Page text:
“Good.” She stretched and closed her eyes again. She was folding snores before we got back to the interstate. I reached over and took her hand, and she squeezed my fingers. For a mile or two, the street lamps cast moving pictures across her pretty face. Finally, they dropped away and night closed in around us, and on we drove.

Just beyond Forsyth, as the road bent into the hills, I spotted the idling long-haulers and the coterie of summertime RVs and passenger cars in the roadside parking lot.

“Gary Cooper,” I said.



Last night on Facebook, I asked my friends to suggest a single word — any word. Thirty-nine responses (as of this writing) produced some dandies. This morning, I ran a random-number generator to zero in on a winner: insatiable (thanks, Laura!). This word is the basis of what I hope will become an every-Friday writing exercise: Where I use the inspiration of a single word to write a scene or full story at least two pages long, one that includes the word in question.

Full disclosure: I came across this exercise on Janet Fitch’s blog and have adapted it to my own use.

Now, the story …

More and more, as she watched him slide away from her in increments, she thought of that first summer together. How his searching hands would find her, any time of day, and pull her in for closer examination. How his eyes, his mouth, his tongue would set out in insatiable discovery, like an explorer unleashed on terra nova. In the middle of the day, as the house sweltered, he would traverse the ridgelines of her hips, the switchbacks in the nape her neck, the deep canyons that hadn’t been breached in so long. Utterly exposed, utterly safe. Lately, those days, once the sweetest of memories, had turned to taunting her.

And now, her hair in tight curls, wearing clothes that would be loosened only by her own hand at the end of the day, she cried in the darkness of the pantry, clutching a can of black beans.


She thought of their home now as a series of zones, diced up and labeled like a board game. Her knitting room, where solitude was a limitless resource. His office, stacked in prospectuses and Covey texts. Her armoire. His leather recliner. Her kitchen. His backyard putting green. The bedroom remained theirs, but battle lines hashed across that space, too, creating a score of demilitarized zones that only they knew.

Over a series of months, all-out war had ceded to détente, a kind of purgatory, and while she did not miss the fights, she yearned for the passion behind them.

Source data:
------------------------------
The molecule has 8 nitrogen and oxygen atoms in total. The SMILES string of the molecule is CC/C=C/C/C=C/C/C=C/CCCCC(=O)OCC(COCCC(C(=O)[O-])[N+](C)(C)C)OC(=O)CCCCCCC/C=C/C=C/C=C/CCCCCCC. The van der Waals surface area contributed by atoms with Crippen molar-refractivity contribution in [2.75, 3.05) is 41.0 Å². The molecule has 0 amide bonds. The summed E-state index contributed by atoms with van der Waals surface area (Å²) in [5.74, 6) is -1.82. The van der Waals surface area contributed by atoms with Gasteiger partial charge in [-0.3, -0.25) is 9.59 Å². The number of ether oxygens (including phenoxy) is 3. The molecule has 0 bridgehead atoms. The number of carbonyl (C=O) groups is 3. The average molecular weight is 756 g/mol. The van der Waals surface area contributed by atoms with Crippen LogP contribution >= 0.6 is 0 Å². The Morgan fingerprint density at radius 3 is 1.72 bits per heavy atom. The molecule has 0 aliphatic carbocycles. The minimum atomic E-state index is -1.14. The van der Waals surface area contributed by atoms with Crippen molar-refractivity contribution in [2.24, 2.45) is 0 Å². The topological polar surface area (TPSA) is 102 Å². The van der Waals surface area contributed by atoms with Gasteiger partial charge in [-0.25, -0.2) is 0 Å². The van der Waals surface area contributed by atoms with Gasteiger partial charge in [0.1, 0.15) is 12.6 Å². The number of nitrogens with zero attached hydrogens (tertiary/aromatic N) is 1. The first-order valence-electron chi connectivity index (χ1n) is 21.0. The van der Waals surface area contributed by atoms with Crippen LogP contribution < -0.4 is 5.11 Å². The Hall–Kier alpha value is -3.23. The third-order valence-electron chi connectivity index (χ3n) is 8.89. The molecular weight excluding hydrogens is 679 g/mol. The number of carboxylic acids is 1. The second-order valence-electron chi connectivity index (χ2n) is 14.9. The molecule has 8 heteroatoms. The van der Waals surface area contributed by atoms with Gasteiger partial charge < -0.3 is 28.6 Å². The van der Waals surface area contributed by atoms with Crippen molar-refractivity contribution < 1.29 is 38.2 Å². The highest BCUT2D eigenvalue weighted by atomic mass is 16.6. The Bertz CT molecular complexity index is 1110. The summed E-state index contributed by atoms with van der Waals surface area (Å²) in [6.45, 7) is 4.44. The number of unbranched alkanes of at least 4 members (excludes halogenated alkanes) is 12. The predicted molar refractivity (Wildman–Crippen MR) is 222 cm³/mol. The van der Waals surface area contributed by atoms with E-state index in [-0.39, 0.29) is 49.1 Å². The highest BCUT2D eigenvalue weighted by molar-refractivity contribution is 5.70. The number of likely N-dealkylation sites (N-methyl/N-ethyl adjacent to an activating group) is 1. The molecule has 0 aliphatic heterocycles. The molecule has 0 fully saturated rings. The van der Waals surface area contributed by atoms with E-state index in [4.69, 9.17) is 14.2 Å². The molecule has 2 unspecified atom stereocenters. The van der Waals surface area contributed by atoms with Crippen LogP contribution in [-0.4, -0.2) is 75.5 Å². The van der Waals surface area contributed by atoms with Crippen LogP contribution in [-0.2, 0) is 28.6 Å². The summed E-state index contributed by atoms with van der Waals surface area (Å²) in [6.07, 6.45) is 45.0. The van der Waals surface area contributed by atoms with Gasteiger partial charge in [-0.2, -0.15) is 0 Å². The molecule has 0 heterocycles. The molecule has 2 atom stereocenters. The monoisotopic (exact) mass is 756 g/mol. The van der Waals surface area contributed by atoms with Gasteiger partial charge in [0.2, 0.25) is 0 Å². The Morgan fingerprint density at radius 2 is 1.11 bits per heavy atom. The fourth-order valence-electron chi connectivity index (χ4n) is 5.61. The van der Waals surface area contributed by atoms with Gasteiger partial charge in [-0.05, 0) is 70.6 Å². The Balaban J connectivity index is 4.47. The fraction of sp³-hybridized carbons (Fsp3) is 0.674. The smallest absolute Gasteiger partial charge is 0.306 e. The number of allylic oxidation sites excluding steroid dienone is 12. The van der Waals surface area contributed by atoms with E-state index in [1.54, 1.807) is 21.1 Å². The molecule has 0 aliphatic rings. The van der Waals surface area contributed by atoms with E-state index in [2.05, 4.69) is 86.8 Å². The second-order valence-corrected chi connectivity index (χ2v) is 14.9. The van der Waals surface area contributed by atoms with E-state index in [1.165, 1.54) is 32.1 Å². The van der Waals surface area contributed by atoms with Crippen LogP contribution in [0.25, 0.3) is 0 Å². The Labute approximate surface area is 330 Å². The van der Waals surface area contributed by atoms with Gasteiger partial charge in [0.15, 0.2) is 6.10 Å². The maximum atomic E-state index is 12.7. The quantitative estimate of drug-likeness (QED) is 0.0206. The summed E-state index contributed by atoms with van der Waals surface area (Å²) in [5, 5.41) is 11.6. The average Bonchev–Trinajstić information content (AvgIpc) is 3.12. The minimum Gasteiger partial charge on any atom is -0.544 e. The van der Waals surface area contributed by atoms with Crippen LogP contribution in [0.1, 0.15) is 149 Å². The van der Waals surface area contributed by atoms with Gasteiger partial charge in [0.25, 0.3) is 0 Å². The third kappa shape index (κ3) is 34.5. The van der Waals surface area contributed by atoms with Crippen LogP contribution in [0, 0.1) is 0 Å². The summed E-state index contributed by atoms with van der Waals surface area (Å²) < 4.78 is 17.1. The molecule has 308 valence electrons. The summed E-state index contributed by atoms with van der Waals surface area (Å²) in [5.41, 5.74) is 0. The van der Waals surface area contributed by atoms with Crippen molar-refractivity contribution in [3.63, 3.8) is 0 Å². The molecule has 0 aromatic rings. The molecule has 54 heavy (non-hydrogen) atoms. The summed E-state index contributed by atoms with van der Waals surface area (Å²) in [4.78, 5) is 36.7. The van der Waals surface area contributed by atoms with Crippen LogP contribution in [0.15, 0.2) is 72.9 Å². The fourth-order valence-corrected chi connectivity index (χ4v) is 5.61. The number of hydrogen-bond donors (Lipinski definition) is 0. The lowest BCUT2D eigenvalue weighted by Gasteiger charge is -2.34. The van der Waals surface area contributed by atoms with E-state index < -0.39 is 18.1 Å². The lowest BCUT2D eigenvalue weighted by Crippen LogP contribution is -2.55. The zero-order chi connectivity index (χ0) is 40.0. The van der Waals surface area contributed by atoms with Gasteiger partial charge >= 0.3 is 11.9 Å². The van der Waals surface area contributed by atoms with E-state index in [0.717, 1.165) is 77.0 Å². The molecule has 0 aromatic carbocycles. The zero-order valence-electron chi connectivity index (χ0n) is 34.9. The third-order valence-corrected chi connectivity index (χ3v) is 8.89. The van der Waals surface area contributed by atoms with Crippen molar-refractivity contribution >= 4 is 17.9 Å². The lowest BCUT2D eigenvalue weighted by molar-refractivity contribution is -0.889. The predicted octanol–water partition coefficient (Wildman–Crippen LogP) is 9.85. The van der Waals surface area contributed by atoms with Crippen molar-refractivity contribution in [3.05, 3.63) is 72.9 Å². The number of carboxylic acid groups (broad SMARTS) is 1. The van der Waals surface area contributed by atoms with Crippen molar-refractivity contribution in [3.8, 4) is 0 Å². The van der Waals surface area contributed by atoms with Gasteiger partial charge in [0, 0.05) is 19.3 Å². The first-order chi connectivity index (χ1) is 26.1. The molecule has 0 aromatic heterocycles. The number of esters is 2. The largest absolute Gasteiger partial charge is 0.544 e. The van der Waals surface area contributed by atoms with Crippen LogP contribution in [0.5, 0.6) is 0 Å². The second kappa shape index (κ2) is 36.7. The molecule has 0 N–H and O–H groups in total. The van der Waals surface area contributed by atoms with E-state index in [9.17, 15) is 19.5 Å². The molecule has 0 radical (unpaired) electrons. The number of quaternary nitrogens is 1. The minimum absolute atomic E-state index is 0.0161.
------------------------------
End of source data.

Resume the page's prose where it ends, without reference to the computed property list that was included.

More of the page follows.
She dabbed at her eyes with the kitchen towel and then punctured the beans with the can opener.


The sound of his feet on the stairs, bounding up them two at a time, gave her insides a twist, and she pivoted from the center island to the oven, putting her back to the basement door.

“What’s for dinner?”



“Again. If you want something else, there’s a refrigerator full of food right there. Help yourself.” She waved her hand to her right, not turning.


She bristled. He settled in at the table, letting loose with that series of grunts that she loathed. “Ohohohohohoh.”

“So, hon, looks like I’m going to San Diego next week,” he said.

“Oh?” She plunged the spatula into the dinner, carving it into servings.

“Yeah, meeting a new vendor. Could be interesting.”

“How long?”

“Four or five days.”

She brought over his plate, setting it in front of him and handing him a fork. “I could get some time off,” she said.

“Why?” He shoveled an oversized bite into his mouth, then spat it out. “Hot!”

“Go with you,” she said, sitting down across from him. “It’s been a long time since we’ve been there. Could be fun.”

He stabbed at the food on his plate, opening steam vents in it. “You know, Glen and I had pretty much planned to get in a few rounds of golf. Maybe next time, huh?”

She stood and then walked back to the oven, where she served up her own meal.

“You know, hon, I think I’ve figured out what I don’t like about these enchiladas,” he said. “They’re just a little bland. What do you think? Maybe some jalapenos on top? It might spice them up a bit.”

She sat down again, pressing the apron against her thighs. Her fork sliced clean through the soft corn torilla, whittling off a bite just so. She put it in her mouth and savored the taste, chewing it gently into pulp before swallowing.

“You know what, hon?” she said. “You’re a fucking asshole.”